Have you ever found yourself reaching for a bag of chips or a tub of ice-cream when you stay up late at night? That’s because sleep loss can dictate your food and dietary choices in addition to altering your body’s sensitivity to insulin and throwing your hunger hormones out of whack.

Healthy lean men who were totally sleep deprived for one night tended to choose bigger portion sizes on a computerized test the next day than men who slept for 8 hours the night before. Interestingly, the sleep deprived men also preferred larger portions of snack items (chips and candy) than meal items (rice, pasta, bread, pizza). Similar observations were made when food choices were compared between men who were only allowed to sleep for 4.5 hours each night for four consecutive nights versus those who were allowed to sleep for 8 hours each night. Sleep-restricted men gravitated toward consuming more carbohydrate-rich snacks than men who slept adequately. Additionally, levels of the hunger-stimulating hormone ghrelin remained elevated in the sleep-restricted group even after eating a meal.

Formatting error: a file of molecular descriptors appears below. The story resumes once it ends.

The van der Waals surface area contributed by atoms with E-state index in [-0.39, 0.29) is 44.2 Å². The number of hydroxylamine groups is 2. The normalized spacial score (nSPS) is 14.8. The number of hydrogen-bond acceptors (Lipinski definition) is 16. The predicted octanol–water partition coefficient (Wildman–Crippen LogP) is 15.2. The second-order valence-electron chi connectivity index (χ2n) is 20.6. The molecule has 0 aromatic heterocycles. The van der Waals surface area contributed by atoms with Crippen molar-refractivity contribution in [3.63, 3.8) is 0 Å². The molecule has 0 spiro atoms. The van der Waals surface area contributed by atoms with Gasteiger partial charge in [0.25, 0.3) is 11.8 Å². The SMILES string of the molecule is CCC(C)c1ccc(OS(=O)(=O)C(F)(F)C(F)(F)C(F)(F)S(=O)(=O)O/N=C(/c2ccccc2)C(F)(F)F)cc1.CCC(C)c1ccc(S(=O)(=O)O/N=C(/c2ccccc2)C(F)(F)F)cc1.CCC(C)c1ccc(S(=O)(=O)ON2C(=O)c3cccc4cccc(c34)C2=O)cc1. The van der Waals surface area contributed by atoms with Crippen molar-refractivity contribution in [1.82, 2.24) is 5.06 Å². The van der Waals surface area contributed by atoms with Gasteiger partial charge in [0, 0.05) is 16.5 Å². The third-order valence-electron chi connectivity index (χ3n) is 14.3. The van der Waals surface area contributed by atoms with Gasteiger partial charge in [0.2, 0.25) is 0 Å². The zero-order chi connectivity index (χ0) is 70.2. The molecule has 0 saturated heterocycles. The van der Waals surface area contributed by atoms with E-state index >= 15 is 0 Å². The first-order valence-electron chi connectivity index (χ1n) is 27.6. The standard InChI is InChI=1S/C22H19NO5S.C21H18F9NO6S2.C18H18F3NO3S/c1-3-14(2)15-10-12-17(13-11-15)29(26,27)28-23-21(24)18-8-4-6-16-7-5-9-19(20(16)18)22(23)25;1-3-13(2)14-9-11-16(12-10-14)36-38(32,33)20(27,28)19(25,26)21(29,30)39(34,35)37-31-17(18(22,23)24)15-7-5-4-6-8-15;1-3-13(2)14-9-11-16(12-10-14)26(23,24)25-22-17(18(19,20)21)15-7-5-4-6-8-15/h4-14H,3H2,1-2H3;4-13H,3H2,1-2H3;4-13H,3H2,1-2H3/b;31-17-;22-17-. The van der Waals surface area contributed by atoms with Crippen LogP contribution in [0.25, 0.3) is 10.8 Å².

Loss of sleep can lead you to make poor food choices, opting for snacks and carbohydrate-rich foods over healthy foods. Picture credit: Tookapic on Pixabay

Scientists are trying to understand why sleep loss leads people to make poor dietary choices. Is it because sleep loss causes enzyme and hormonal disturbances that stimulate appetite, or because sleep loss alters the food-related reward centers in our brain? And because biology is messy, the answer may be both.